By William E. Welsh
The crackle of small-arms fire on the night of January 30-31, 1968, alerted the South Vietnamese troops at an outpost three miles south of Hue City that the enemy was nearby. They were hearing a firefight between friendly regional militia and the vanguard of two North Vietnamese battalions moving into position to invade the city. The several-dozen South Vietnamese soldiers manning the outpost reported the enemy troop movement at 2:00 am. The firing of North Vietnamese rocket launchers in the mountains to the west of the city ninety minutes later heralded the communist attack on the sleeping city.
On the north bank of the Perfume River lay the sprawling citadel of Hue, with high walls and moats built by the French military and the Vietnamese emperor in the 19th century. The headquarters of the 1st Division of the Army of the Republic of Vietnam (ARVN) was on the north bank, and so was Tay Loc airfield, which doubled as the base camp for the elite Black Panther ARVN ranger company.
Situated on the south bank of the river was the residential sector of Hue, where a U.S.-run Military Assistance Command Vietnam compound was located. The NVA had sent substantial forces, the equivalent of an entire division, to capture Hue and overrun the ARVN-U.S. forces in the city.
The ARVN outpost had seen about a quarter of the North Vietnamese Army forces that would be participating in the surprise attack on the city at the start of the Vietnamese Lunar New Year holiday, known as Tet. What made it difficult for the U.S. forces to grasp was that all Vietnamese—those of the communist Democratic Republic of Vietnam, as well as the pro-Western Republic of Vietnam—regarded Hue as a sacred city that embodied the spirit and heritage of their beloved nation. ARVN and U.S. intelligence forces deemed it unlikely the North Vietnamese would launch a full-scale attack on one of Vietnam’s most revered cultural centers.
Barrages of 122mm rockets slammed into the U.S. Military Assistance Command Vietnam compound in the early-morning hours, blowing eight-foot-wide holes in the ground. When the rocket barrage stopped, soldiers of the 804th Battalion of the 4th Regiment of the North Vietnamese Army assaulted the compound.
North Vietnamese troops, some of whom carried satchel charges, stormed the front gate of the compound, firing their AK-47s wildly as they advanced. The gate had been opened just before the attack in preparation for daytime operations. Some of the communist assault team hurled satchel charges through the gate, while others fired rocket-propelled grenades at strongpoints protecting the gate.
The 200 U.S. military and technical personnel inside the compound at the time of the attack, as well as some Australian troops billeted there, grabbed their weapons and manned the compound walls and balconies of the three-story buildings. The Americans succeeded in stopping the onslaught, but the North Vietnamese, who controlled the streets of the new city on the south bank, wasted no time digging in for an extended battle. They moved into houses around the compound and set up machine-gun nests and mortar positions. It would be up to the Marines to pry them out one block at a time in the coming weeks.
John L. Canley, who would play a leading role in the relief of the compound, was born in Caledonia, Arkansas, in 1938, not far from the Arkansas-Louisiana line. Inspired to join the Marines after watching actor John Wayne play Marine Sergeant John Stryker in the 1949 war film The Sands of Iwo Jima, Canley enlisted in 1953 in the U.S. Marine Corps. “It was about 21 days before I was 16,” Canley said in a 2018 interview. “I took my brother’s birth certificate. On my birth certificate it says J. L. My brother’s name was L. J. so I was able to switch it around and convince the recruiter to let me take the test.”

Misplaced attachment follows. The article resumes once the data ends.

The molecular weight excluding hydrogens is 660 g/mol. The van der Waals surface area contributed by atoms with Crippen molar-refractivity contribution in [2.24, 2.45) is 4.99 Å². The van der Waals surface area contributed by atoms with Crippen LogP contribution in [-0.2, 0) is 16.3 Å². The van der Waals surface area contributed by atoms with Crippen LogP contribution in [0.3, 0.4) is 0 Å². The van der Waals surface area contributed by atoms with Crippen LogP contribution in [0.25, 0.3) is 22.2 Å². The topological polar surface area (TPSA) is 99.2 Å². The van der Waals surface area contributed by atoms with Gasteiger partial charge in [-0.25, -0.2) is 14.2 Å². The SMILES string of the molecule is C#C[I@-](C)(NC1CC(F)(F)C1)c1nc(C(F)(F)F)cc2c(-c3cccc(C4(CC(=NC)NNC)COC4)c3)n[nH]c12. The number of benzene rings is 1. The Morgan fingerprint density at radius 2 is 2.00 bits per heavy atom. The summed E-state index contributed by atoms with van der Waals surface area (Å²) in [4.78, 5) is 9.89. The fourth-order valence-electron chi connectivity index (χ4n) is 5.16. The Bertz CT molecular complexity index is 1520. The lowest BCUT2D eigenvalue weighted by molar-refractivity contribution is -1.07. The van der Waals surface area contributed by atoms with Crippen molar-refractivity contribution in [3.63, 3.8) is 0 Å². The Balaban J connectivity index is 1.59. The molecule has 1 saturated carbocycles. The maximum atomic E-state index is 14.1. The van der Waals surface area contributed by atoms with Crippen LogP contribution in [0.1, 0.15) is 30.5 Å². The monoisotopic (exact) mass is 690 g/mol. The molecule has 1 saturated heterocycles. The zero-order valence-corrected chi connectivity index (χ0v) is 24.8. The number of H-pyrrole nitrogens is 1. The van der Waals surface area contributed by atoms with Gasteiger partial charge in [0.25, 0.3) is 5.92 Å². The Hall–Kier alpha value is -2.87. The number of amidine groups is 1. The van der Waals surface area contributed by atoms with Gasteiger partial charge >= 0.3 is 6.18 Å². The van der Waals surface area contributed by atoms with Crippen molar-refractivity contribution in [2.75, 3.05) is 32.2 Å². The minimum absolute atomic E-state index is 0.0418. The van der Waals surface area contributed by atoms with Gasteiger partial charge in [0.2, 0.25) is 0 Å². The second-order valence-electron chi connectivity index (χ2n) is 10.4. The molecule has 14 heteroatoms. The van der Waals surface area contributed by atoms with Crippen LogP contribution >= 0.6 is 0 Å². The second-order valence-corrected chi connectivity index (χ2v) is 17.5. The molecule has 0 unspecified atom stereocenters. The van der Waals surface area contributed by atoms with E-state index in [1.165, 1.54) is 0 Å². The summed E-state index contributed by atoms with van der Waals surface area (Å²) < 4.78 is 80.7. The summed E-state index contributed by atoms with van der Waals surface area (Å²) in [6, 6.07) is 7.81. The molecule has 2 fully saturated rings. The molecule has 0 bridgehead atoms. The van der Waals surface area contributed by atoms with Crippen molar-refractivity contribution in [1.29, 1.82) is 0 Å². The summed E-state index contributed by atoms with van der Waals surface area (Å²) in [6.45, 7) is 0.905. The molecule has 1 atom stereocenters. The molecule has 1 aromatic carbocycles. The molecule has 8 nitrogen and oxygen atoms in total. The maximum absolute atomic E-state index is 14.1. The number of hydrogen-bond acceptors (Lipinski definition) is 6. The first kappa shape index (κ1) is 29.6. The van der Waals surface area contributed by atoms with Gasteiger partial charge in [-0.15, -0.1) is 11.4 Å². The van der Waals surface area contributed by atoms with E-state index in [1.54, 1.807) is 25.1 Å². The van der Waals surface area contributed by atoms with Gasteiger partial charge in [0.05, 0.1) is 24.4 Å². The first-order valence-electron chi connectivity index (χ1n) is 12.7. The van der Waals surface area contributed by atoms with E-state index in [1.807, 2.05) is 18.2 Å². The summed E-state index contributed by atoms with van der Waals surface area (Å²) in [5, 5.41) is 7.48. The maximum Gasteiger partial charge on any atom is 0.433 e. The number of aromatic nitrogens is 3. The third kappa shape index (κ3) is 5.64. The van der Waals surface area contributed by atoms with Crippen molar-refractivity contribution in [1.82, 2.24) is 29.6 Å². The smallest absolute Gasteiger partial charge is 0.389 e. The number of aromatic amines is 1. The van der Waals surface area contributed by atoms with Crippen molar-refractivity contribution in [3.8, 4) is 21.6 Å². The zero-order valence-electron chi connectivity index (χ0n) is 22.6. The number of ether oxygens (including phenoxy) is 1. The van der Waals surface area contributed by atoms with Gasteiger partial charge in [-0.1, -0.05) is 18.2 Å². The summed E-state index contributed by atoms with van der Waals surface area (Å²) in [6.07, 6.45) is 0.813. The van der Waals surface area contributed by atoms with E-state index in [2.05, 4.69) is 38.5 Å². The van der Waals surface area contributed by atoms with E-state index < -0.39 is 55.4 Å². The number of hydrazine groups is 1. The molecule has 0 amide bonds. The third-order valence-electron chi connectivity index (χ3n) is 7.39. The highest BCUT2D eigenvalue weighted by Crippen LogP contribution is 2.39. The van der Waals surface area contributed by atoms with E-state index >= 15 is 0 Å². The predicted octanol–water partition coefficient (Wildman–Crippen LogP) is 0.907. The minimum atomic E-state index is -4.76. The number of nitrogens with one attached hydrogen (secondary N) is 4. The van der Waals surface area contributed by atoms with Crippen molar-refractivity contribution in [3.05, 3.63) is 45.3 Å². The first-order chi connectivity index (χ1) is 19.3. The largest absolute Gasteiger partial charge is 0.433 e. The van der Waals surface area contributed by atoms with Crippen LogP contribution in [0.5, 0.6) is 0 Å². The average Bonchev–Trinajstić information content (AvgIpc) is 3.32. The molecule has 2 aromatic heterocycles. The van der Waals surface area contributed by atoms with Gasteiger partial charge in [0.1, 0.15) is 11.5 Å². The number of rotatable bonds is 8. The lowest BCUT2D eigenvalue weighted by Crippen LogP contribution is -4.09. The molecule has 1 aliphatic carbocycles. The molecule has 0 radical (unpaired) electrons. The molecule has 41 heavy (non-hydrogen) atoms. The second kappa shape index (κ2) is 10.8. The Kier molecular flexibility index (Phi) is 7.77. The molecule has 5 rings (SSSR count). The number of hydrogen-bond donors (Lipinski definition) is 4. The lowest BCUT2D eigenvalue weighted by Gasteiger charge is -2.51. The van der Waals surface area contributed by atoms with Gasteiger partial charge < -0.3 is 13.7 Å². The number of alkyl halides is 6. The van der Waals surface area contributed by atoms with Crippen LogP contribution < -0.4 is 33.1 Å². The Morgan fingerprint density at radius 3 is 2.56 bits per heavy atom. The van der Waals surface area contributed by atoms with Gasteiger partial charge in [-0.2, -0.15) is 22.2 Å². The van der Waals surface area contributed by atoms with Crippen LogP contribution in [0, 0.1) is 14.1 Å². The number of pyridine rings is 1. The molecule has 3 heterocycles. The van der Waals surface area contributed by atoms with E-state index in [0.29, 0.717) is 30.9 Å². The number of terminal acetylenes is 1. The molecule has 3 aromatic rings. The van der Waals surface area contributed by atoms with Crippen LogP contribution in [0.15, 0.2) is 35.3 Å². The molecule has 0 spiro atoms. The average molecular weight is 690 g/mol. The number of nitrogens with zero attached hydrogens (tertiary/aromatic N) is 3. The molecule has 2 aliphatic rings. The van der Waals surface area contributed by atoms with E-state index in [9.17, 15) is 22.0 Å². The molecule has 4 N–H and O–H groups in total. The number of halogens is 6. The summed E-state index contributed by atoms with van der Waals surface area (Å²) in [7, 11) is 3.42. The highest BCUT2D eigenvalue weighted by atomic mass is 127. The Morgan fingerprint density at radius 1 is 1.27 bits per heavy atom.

At the time of the attack on Hue, First Sergeant Canley had flown by helicopter as part of a routine redeployment with his fellow Marines into Phu Bai Combat Base from Quang Tri just a few hours earlier. His unit was Alpha Company of the 1st Battalion, 1st Marines (1/1).
Brig. Gen. Foster LaHue, the commanding officer of Marine Task Force X-Ray at Phu Bai Combat Base nine miles south of Hue on Highway 1, received orders that morning from the III Marine Expeditionary Force to send Marines into Hue to support the beleaguered defenders of the compound. LaHue, who commanded the 1st and 5th Marine regiments, decided to send Batcheller’s understrength company into Hue in trucks. Alpha Company was the first of a number of units from Phu Bai that LaHue would feed in a piecemeal fashion into the battle in the days that followed.
The troops were trying to sleep when orders came to saddle up. The understrength company fielded 75 men rather than its full strength of 150. Protecting the convoy en route were two trucks outfitted with quad .50 caliber machine guns, one at the front and one at the back of the convoy. They convoy rolled out of Phu Bai in a thick fog at 8:30 am.
After a delay attempting to rendezvous with an ARVN battalion that never showed up, the convoy headed north on Highway 1. Alpha Company must have had good karma, because their convoy crossed paths with four M-48 tanks of Alpha Company, 3rd Tank Battalion, 3rd Marine Division. The tank platoon initially was headed to a Navy LCU ramp for transport to redeploy to the DMZ, but the major commanding the tank battalion decided to accompany Alpha Company into Hue.
A short time later they were joined by Lt. Col. Edward LaMontagne, who was the officer in charge of overseeing the transfer of the tanks. Although he did not take command, he accompanied the column and furnished valuable advice. The convoy headed towards the bridge over the Phu Cam Canal that divided the village of An Cuu from the southern half of Hue.